Nysa on the Maeander is a true gem of Caria, hidden in the deep valleys of the Aegean. An important Carian centre, the ancient city was located in the north of the region, 50 kilometres east of the Ionian city of Ephesus. Today, it is a well-preserved archaeological site.
Coordinates: 37° 54′ 6″ N, 28° 8′ 48″ E
The city rose to prominence under the Romans and was home for a while to the historian Strabo (63 BC – AD 25). Strabo described the city as three towns rolled into one. He mentioned that it was originally called Athymbra but by the 2nd century BC the settlement appears to have been renamed Nysa, possibly in honour of the wife of King Antiochus I Soter. Nysa was planned as a city composing of two separate sections, situated on both sides of a mountain cliff.
There are important ruins scattered on the mountain slope from the Hellenistic, Roman, and Byzantine periods. The well-preserved theatre, rebuilt during the Roman Imperial period, is famous for its friezes depicting the life of Dionysus and the sacred marriage (theogamia) between Persephone (daughter of the goddess Demeter) and the god of the Underworld, Pluto. With its 57 rows of marble seats, it had a capacity of 12,000 people.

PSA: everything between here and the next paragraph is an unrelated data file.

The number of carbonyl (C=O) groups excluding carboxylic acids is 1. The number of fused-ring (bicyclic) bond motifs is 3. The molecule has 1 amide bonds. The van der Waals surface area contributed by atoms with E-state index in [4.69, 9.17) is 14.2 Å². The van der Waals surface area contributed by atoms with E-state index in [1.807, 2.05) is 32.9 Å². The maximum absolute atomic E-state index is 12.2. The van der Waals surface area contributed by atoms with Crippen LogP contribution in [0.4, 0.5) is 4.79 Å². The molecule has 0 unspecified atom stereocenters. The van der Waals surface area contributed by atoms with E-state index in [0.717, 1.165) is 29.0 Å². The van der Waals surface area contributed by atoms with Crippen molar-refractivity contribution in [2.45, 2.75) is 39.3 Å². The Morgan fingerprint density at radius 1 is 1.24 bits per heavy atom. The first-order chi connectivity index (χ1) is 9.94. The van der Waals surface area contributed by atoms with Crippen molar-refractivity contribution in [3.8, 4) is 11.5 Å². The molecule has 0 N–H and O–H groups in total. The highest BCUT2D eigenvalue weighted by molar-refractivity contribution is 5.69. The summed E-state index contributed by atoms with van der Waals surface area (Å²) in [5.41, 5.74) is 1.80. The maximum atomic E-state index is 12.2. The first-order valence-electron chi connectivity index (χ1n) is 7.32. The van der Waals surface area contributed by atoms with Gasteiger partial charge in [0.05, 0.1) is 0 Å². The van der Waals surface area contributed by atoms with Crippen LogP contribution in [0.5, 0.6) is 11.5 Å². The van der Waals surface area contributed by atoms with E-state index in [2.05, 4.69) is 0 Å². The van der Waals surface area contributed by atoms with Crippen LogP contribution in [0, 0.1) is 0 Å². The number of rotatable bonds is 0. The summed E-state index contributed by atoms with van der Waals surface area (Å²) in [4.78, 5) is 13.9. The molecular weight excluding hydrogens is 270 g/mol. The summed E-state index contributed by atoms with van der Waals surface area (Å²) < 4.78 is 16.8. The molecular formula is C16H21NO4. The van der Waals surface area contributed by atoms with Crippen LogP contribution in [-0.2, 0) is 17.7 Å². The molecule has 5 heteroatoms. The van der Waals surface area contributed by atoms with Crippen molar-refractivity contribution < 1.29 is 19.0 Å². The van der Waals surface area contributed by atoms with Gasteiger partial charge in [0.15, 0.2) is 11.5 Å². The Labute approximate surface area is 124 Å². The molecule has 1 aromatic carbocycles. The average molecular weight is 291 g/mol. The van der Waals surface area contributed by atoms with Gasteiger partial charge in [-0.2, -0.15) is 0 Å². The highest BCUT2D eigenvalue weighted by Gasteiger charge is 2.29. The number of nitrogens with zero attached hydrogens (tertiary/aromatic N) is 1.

The library, dating from the 2nd century AD, is considered to be Turkey’s second-best preserved ancient library structure after the Celsus Library of Ephesus. The stadium of Nysa, which was partially damaged by floods, had a capacity of 30,000 people. The Hellenistic gerontikon (Council House of the Elders), adapted in the 2nd century AD as an odeon, offered room for up to 700 people.
Other significant structures include the Agora (market place), the Gymnasium and the Roman baths. The 100 m long Nysa Bridge was the second largest of its kind in antiquity.